Medical Malpractice/Professional Liability

APM has entered into an arrangement with BGi Insurers.  We’ve done this because we feel that they offer the best cover, the best value for money, and the best customer service.  We have no interest in the arangement (that is, we get no benefit of any sort from recommending them), our recomendation is made entirely on the basis of what we feel is a good deal for our members.

To take advantage of this, make sure you list The Academy of Physical Medicine in section 1.4 (Membership of professional organisations).  Here’s the link to the application form:  BGi Medical Malpractice/Professional Liability (APM Discount)


It’s a condition of registration for all osteopaths and chiropractors to have adequate indemnity in place.  This means both professional indemnity (aka medical malpractice) and public liability.  In theory, this can be done otherwise, but in reality normal mortals will take out an insurance policy.

Osteopaths and chiropractors registerd in the UK must have indemnity cover of at least £5m, and it has to include what’s known as “run-off cover” (indemnity that covers historic liabilities) for all periods that you have been in practice.

Here are some considerations that you must take into account:

  • Make sure you have checked and are happy with any exclusions stated in your policy.
  • Make sure you understand the definitions of terms contained in your policy.
  • Your policy should provide cover for legal liability attributed to partners, co-directors, and associates or agents who work with or for you.
  • Your policy should provide cover for any products you supply or manufacture, whether in the UK or abroad.
  • Make sure that the place/s that you work are covered by public liability insurance (whether or not you are yourself the policy holder).


  1. Claims made or Claims Occurring 

It is important that you make sure that if

a.      Your new policy is written on a ‘claims made’ basis that it provides retroactive cover to take care of events that happened in the past – but only come to light during the year of insurance.

b.      Your new policy is written on a ‘claims occurring’ basis that there is a mechanism introduced that historic claims from previous years are insured.

  1. Public Liability, Malpractice, Products Liability, Premises/Occupiers’ Liability, Property Owners Liability’

You might or might not need all of these insurance covers – but check to make sure you have what you need.

  1. Indemnity to Principal

If you engage a therapist to work with you/for you and you insist they carry their own insurance, it is important that you make sure it is suitable and will indemnify you as the principal. If you are invoicing for the practitioners work it is most likely that any claim for damages will be made against you. If the therapist’s insurance does not include your name or an ‘indemnity to principals’ clause you could be left to settle the claim.

  1. Vicarious Liability

This is a rule of law that imposes strict liability on employers for the wrongdoings of their employees. Generally, an employer can be held liable for any wrongful act committed while an employee is conducting their duties (and sometimes even when it seems they are not!). Take particular care over the definition of “employee” (see below).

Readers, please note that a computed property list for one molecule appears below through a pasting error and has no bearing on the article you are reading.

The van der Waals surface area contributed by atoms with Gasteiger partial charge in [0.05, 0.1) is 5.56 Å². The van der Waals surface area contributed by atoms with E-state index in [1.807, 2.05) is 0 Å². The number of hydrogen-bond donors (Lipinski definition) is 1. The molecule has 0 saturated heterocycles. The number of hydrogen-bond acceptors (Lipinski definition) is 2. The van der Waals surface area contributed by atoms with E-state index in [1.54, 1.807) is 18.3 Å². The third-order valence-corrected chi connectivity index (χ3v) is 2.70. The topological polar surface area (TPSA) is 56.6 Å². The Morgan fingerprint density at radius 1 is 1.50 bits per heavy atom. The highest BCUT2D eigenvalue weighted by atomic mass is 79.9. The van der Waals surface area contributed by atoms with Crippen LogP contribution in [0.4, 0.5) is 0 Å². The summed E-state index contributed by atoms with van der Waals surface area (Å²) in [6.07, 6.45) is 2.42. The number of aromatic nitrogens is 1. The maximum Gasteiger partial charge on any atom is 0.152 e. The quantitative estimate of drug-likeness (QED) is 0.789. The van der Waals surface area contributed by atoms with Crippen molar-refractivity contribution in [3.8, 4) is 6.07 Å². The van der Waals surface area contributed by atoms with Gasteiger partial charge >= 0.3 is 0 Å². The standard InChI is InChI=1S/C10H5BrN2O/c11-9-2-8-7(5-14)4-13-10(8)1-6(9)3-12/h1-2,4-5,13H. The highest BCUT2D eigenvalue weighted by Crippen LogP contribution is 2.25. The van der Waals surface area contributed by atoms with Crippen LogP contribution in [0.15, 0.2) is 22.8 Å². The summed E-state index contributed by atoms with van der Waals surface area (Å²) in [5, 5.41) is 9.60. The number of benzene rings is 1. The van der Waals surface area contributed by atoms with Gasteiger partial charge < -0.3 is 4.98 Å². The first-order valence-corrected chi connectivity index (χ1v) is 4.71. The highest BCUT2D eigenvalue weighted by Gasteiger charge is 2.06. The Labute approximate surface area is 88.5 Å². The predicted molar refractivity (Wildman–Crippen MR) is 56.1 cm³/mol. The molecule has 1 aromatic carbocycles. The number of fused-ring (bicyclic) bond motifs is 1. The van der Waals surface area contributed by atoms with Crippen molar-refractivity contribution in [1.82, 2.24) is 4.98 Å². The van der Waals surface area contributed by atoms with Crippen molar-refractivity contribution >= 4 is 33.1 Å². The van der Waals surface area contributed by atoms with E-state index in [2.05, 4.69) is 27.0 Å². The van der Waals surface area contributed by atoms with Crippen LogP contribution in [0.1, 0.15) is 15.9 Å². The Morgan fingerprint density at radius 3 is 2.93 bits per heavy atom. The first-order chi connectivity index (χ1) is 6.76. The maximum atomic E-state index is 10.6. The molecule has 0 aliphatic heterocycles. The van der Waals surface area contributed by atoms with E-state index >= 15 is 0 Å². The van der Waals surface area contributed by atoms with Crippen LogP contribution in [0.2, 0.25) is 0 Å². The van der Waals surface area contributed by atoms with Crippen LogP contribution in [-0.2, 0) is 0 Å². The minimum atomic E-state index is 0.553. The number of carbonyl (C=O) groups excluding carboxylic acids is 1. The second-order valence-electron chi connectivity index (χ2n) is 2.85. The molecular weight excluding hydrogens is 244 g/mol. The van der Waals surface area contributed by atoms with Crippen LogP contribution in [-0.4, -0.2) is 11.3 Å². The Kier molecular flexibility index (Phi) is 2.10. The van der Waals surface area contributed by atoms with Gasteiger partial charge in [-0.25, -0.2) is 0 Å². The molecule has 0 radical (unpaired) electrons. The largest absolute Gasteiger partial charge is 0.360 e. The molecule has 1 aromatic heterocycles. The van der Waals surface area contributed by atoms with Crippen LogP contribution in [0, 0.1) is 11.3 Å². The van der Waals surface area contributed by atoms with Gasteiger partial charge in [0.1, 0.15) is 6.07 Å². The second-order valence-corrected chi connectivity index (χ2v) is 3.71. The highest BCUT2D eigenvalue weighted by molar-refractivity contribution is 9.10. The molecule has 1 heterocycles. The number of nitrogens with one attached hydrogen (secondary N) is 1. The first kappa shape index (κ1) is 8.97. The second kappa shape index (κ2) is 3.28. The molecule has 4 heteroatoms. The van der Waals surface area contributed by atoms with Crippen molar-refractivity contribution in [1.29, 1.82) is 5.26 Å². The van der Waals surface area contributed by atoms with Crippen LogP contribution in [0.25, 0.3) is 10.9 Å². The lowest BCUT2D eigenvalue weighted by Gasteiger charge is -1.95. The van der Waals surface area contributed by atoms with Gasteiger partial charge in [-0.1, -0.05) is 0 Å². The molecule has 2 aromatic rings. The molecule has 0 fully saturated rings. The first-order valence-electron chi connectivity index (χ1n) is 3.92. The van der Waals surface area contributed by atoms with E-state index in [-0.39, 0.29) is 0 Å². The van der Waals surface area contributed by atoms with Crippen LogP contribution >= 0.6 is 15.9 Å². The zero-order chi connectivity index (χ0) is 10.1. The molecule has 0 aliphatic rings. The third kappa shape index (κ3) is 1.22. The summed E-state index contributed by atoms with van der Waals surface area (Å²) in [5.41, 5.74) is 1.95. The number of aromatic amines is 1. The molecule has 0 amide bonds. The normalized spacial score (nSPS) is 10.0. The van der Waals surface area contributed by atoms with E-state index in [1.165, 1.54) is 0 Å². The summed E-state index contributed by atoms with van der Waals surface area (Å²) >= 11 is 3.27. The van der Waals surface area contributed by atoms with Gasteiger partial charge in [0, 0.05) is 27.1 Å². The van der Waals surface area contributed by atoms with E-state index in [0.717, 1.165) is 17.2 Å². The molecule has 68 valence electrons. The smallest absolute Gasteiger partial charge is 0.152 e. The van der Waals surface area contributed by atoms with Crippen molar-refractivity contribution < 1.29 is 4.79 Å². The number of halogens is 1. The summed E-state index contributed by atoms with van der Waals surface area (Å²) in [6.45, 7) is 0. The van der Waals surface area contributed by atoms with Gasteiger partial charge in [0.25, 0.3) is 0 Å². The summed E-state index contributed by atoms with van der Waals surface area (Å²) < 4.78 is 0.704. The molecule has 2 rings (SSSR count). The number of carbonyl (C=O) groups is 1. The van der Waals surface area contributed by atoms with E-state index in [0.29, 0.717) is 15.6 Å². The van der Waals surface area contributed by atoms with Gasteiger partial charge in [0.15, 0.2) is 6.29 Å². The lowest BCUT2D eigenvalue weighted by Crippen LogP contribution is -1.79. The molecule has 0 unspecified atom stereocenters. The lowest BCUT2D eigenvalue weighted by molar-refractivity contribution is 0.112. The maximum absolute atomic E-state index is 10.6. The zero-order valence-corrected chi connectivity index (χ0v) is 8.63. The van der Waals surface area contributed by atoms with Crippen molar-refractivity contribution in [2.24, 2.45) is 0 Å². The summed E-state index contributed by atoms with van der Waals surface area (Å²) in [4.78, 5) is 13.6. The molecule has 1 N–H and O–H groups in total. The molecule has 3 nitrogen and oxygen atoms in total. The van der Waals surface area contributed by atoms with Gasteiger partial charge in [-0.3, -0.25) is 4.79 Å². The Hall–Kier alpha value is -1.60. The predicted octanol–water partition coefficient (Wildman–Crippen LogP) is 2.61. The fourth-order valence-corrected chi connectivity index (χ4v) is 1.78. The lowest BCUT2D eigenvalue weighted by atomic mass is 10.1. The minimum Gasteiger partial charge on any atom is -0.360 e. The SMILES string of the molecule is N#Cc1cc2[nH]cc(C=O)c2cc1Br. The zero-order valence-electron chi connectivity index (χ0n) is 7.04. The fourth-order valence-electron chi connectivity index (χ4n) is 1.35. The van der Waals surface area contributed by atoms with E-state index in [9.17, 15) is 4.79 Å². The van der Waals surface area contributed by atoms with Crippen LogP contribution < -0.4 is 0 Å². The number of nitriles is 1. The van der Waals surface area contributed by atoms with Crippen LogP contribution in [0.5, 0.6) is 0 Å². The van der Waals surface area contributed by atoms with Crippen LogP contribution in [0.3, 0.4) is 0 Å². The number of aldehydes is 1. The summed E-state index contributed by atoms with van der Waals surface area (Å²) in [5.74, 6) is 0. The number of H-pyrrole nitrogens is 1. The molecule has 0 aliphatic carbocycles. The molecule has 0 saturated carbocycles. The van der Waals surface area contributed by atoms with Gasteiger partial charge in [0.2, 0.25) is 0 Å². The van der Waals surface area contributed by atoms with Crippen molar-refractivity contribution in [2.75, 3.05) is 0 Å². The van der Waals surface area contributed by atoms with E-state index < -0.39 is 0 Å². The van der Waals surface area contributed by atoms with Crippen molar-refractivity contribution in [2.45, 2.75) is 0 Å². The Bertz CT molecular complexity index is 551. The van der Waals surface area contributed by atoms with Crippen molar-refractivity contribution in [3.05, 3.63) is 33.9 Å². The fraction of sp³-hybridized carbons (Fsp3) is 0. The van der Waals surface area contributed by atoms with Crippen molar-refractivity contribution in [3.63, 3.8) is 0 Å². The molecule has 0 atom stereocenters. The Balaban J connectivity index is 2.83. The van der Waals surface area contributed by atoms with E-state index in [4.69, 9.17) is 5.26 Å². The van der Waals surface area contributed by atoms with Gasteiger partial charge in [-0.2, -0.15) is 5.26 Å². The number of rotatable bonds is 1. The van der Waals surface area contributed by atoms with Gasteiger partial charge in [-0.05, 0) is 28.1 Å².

1. Employer’s Liability

If you engage someone to work with you on a regular basis and from the same place – then they will probably be considered an “employee” by the law and by the tax authorities – whether or not you pay ‘’PAYE’.

If a person is injured whilst working for you as an employee, this becomes your liability irrespective of responsibility.  This can be a rather grey area – take special care.

  1. Data Protection and GDPR

Data is valuable and you owe a duty of care to those whose data you hold. In the event of a breach there are four basic steps to follow:

a.       Contain

b.       Assess

c.       Notify

d.       Review

How expensive is a data breach?

In addition to the costs of dealing with the breach (such as communicating with all of your clients when you don’t have access to your computers) you can also be fined 4% of your turnover.

Basic Cyber Hygiene is critical to your wellbeing – your insurance should cover the costs of rectifying any breaches.

  1. Commercial/Business Insurance

If your business develops and you engage more practitioners you will need to consider a host of other “risks” that you can insure – or carry yourself.  Carefully consider the risks to which you will be exposed and then decide if you want to carry those risks – or lay them off to an insurer. If in doubt, find a good insurance broker.

  1. Geographical & Jurisdictional restrictions

Make sure that your insurance will cover you where you trade. There are two aspects to this.

a.       Where in the world is the insurance cover valid?

b.       Which courts in the world can be used for defending a claim made against you?

You might also want to check if the insurance provided will allow you to work ‘on-line’ – and, if it does, the restrictions that apply.

  1. The Cost of Insurance

Is the amount you pay for insurance inclusive – or will there be other costs incurred each time you want to change the cover, add a therapy or a treatment. Some insurers will charge each time you make a change. If you have a problem, can you speak to the insurers or are you left talking to a robot. If you have a question, is there someone you can speak to, quickly. Check this out before you part with any cash.

  1. Additional Benefits

Some of the facilities designed to provide insurance for Practitioners and Therapists are very limited in scope whilst others are designed with an holistic approach. Value for money is invariably better than cheap.

If you’d like to speak to someone about this (and as mentioned above, their customer service is excellent), call Sophie on 01367 246157.